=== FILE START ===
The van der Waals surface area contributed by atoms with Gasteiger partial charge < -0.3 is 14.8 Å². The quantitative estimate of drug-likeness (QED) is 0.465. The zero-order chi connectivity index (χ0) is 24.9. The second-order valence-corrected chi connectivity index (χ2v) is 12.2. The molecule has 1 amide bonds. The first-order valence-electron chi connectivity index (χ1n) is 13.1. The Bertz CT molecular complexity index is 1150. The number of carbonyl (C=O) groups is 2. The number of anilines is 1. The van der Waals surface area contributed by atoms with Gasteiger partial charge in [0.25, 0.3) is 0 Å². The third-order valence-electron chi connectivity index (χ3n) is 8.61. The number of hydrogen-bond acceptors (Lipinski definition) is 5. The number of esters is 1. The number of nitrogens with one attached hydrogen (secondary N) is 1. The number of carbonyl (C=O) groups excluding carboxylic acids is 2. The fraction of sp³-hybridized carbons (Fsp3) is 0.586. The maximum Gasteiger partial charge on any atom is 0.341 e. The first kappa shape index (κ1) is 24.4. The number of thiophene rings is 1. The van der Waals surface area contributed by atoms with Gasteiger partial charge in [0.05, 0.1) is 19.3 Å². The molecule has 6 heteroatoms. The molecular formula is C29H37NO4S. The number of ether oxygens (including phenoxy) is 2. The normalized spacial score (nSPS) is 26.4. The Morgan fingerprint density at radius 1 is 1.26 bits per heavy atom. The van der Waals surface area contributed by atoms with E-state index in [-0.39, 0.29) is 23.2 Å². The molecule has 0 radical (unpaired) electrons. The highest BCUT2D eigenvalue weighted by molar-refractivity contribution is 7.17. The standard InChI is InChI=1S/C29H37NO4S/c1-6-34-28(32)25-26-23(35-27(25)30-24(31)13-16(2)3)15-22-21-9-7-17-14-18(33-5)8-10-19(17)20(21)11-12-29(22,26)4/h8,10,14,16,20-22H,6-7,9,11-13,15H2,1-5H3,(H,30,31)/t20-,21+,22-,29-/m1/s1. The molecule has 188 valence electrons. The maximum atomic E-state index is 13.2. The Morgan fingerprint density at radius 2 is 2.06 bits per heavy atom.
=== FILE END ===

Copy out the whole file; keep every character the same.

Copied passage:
The van der Waals surface area contributed by atoms with Gasteiger partial charge < -0.3 is 14.8 Å². The quantitative estimate of drug-likeness (QED) is 0.465. The zero-order chi connectivity index (χ0) is 24.9. The second-order valence-corrected chi connectivity index (χ2v) is 12.2. The molecule has 1 amide bonds. The first-order valence-electron chi connectivity index (χ1n) is 13.1. The Bertz CT molecular complexity index is 1150. The number of carbonyl (C=O) groups is 2. The number of anilines is 1. The van der Waals surface area contributed by atoms with Gasteiger partial charge in [0.25, 0.3) is 0 Å². The third-order valence-electron chi connectivity index (χ3n) is 8.61. The number of hydrogen-bond acceptors (Lipinski definition) is 5. The number of esters is 1. The number of nitrogens with one attached hydrogen (secondary N) is 1. The number of carbonyl (C=O) groups excluding carboxylic acids is 2. The fraction of sp³-hybridized carbons (Fsp3) is 0.586. The maximum Gasteiger partial charge on any atom is 0.341 e. The first kappa shape index (κ1) is 24.4. The number of thiophene rings is 1. The van der Waals surface area contributed by atoms with Gasteiger partial charge in [0.05, 0.1) is 19.3 Å². The molecule has 6 heteroatoms. The molecular formula is C29H37NO4S. The number of ether oxygens (including phenoxy) is 2. The normalized spacial score (nSPS) is 26.4. The Morgan fingerprint density at radius 1 is 1.26 bits per heavy atom. The van der Waals surface area contributed by atoms with E-state index in [-0.39, 0.29) is 23.2 Å². The molecule has 0 radical (unpaired) electrons. The highest BCUT2D eigenvalue weighted by molar-refractivity contribution is 7.17. The standard InChI is InChI=1S/C29H37NO4S/c1-6-34-28(32)25-26-23(35-27(25)30-24(31)13-16(2)3)15-22-21-9-7-17-14-18(33-5)8-10-19(17)20(21)11-12-29(22,26)4/h8,10,14,16,20-22H,6-7,9,11-13,15H2,1-5H3,(H,30,31)/t20-,21+,22-,29-/m1/s1. The molecule has 188 valence electrons. The maximum atomic E-state index is 13.2. The Morgan fingerprint density at radius 2 is 2.06 bits per heavy atom.